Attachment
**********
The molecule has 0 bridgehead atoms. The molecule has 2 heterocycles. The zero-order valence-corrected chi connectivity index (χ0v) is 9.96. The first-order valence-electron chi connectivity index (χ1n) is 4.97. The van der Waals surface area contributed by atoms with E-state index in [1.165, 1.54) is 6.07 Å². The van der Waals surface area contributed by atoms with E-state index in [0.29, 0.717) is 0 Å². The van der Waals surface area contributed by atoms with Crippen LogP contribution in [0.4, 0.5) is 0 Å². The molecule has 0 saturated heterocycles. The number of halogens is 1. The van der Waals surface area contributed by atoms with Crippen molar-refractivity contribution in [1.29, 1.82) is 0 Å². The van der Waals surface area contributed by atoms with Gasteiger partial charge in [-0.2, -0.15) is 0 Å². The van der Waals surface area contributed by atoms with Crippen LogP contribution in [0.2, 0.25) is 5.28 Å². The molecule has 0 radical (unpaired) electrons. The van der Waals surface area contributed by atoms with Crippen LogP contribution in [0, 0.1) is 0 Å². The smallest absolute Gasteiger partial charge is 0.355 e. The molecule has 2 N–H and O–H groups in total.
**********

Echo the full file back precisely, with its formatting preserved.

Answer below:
The molecule has 0 bridgehead atoms. The molecule has 2 heterocycles. The zero-order valence-corrected chi connectivity index (χ0v) is 9.96. The first-order valence-electron chi connectivity index (χ1n) is 4.97. The van der Waals surface area contributed by atoms with E-state index in [1.165, 1.54) is 6.07 Å². The van der Waals surface area contributed by atoms with E-state index in [0.29, 0.717) is 0 Å². The van der Waals surface area contributed by atoms with Crippen LogP contribution in [0.4, 0.5) is 0 Å². The molecule has 0 saturated heterocycles. The number of halogens is 1. The van der Waals surface area contributed by atoms with Crippen molar-refractivity contribution in [1.29, 1.82) is 0 Å². The van der Waals surface area contributed by atoms with Gasteiger partial charge in [-0.2, -0.15) is 0 Å². The van der Waals surface area contributed by atoms with Crippen LogP contribution in [0.2, 0.25) is 5.28 Å². The molecule has 0 radical (unpaired) electrons. The van der Waals surface area contributed by atoms with Crippen LogP contribution in [0, 0.1) is 0 Å². The smallest absolute Gasteiger partial charge is 0.355 e. The molecule has 2 N–H and O–H groups in total.